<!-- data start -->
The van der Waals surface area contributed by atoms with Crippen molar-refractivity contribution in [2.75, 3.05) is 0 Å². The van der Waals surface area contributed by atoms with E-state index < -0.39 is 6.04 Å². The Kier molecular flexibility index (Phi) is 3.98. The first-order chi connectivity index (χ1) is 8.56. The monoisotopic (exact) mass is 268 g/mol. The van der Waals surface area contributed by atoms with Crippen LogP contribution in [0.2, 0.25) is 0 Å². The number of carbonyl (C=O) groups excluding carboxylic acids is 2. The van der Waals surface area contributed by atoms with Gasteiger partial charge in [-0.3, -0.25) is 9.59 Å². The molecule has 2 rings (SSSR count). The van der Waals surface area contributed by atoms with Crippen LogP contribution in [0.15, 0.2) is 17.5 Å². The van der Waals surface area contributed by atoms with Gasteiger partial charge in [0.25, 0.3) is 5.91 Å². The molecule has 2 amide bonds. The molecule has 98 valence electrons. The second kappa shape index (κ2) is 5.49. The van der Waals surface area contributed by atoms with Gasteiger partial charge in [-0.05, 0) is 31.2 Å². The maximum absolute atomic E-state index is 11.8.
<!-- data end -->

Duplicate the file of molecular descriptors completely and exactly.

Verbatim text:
The van der Waals surface area contributed by atoms with Crippen molar-refractivity contribution in [2.75, 3.05) is 0 Å². The van der Waals surface area contributed by atoms with E-state index < -0.39 is 6.04 Å². The Kier molecular flexibility index (Phi) is 3.98. The first-order chi connectivity index (χ1) is 8.56. The monoisotopic (exact) mass is 268 g/mol. The van der Waals surface area contributed by atoms with Crippen LogP contribution in [0.2, 0.25) is 0 Å². The number of carbonyl (C=O) groups excluding carboxylic acids is 2. The van der Waals surface area contributed by atoms with Gasteiger partial charge in [-0.3, -0.25) is 9.59 Å². The molecule has 2 rings (SSSR count). The van der Waals surface area contributed by atoms with Crippen LogP contribution in [0.15, 0.2) is 17.5 Å². The van der Waals surface area contributed by atoms with Gasteiger partial charge in [0.25, 0.3) is 5.91 Å². The molecule has 2 amide bonds. The molecule has 98 valence electrons. The second kappa shape index (κ2) is 5.49. The van der Waals surface area contributed by atoms with Gasteiger partial charge in [-0.05, 0) is 31.2 Å². The maximum absolute atomic E-state index is 11.8.